Friday, January 4, 2008

Sanmin River Trace


Sanmin refers to the Chinese modern classic of political and social organization know in English as the Three Principals of the People, by Dr. Sun Yet Sen. By any standards it was abominable to force this name on three villages comprised almost entirely of Bunun aboriginals. In a move that smacks as much of opportunism on the part of local leaders looking for kick backs from funding to rename signs, as redressing authoritarian-era wrongs, the villages voted to rename themselves Namasiya starting January 1, 2008.

Anyway, it’s a lovely little pocket of Taiwan, hemmed in by high ridges, and riven by country lanes lined with yellow and red poinsettias, banana trees, betel buts, and, at least this time of year, blooming plum blossoms.

But on to the hike.

We had no destination in mind. The plan was simply to follow the Cishan (Namasiya) River valley upstream for several days and then return. Richard from Barking Deer Adventures had set up the outing, describing it on his blog as “a vigorous five day river trace.”

The trail began as a jeep track behind this wonderful little campground.


I just love the soft colors of the hillsides down here. It seems to result from the mix of vegetation: some scrub, some high acacias, some forests of bamboo, manchilus and cedar.


There are hot spring resorts nearby with open pools that offer pure mountain views like this. I remember sitting in one once last winter when the plum blossoms were filling the air with sweet odors. It was as fine an afternoon as any I have had.

But on to the hike.

We left the jeep track shortly and entered a thick jungle of bamboo, manchilus and barbed rattan. On the edges of the very narrow trail grew shin-high Cat Bite People (Mao Yao Ren), a kind of poison ivy. I was stung many times, but the bite doesn’t last long.

The trails are “maintained” by local hunters and rarely see regular hiking groups. They are similar to the cuts into the sides of steep slopes that pass for paths in Wulai, but were even more rough. At times there was barely enough trail for a wide foot to step on.


I’m used to this kind of terrain, but not when carrying a large pack. Balance was an issue the whole time. Here’s me sliding off the trail (pic to come).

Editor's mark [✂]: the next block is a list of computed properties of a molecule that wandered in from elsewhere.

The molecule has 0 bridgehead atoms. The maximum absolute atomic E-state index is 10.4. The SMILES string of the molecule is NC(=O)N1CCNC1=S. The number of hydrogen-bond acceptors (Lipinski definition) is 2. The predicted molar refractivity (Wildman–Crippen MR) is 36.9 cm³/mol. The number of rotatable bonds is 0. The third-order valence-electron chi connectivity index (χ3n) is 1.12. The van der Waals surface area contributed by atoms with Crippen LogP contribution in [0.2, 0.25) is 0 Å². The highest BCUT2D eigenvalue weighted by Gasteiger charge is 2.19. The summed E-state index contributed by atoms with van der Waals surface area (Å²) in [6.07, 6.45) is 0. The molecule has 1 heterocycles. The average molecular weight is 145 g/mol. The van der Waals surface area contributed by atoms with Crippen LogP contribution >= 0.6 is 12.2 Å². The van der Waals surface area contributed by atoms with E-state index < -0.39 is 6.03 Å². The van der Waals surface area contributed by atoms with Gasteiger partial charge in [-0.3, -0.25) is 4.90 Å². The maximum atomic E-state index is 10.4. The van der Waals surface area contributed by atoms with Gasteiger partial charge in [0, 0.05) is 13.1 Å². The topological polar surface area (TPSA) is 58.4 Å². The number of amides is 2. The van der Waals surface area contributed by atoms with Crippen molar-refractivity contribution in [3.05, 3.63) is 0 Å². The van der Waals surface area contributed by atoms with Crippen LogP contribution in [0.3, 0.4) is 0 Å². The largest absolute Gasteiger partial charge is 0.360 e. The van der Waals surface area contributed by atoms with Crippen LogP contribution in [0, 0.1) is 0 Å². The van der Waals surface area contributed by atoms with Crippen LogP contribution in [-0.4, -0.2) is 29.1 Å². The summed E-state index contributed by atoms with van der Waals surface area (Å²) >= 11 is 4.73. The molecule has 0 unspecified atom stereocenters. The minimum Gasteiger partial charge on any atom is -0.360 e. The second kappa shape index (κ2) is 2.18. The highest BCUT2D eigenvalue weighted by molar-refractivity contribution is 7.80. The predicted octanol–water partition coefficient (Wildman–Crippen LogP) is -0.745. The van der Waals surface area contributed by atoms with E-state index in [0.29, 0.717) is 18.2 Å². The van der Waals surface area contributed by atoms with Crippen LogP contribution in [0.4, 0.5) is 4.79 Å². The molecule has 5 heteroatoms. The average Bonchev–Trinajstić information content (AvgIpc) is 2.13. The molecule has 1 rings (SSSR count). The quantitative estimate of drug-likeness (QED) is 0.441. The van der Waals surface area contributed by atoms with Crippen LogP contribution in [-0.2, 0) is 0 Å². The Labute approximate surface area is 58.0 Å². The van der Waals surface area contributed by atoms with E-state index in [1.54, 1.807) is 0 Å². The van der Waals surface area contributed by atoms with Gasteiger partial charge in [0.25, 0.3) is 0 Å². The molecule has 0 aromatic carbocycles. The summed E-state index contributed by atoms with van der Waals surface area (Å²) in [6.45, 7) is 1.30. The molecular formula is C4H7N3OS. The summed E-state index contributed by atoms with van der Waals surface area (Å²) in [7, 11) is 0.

Making our way upriver, we alternated between hunting trails and hiking the stony riverbank itself. It’s always fun clamoring over and around huge boulders, but again, with the pack on it was tough on my knees…and ankle…and wrists.

At times we needed to cross the river. Interestingly, the local hunters mark the best places to cross with small rock cairns.


Though we only saw about 5 hunters in 5 days, signs of their presence were everywhere. They leave traps about (usually marked in some way) and numerous rough shelters.



Richard knows a few of them and is hoping to eventually try to get more of them involved in leading trips. Their hunting is devastating the local wildlife.


There were no stunning views along the trip, but that is not a complaint. We saw five people in five days, and the rest of the time had a winding river and relatively high mountain scenery for company. At night we camped on sandy clearings above the river and built campfires with the abundant dry driftwood around.

The Cishan River valley is a excellent location for a bit of rough camping especially in winter when the south is warm and dry (actually you couldn’t camp here in summer as the river level gets too high).

There were five of us on the trip, all avid hikers. Ray, a band teacher at the American school in Taipei, entertained us on Christmas Eve with stories of his adventures in the Peace Corp in Ghana. Life seemed pretty challenging living in a hut and contending with poor food, bad water, snakes, rats, and other vermin. And then one day, said Ray, “my cat got rabies.” Not sure why, but this cracked us all up.

A number of small streams feed into the larger Cishan and it’s relatively simple to keep pretty good track of how far upstream you’ve gone. On the third day we reached stream 7. We hiked up the streambed a short distance to sit above a cool waterfall tucked in behind a slab of pinkish stone.


It occurred to me that this pool was the perfect secret swimming hole. In summer it couldn’t be reached and in winter it was a bit too chilly for a dip. At least for me. I left Canada for a subtropical country for a reason.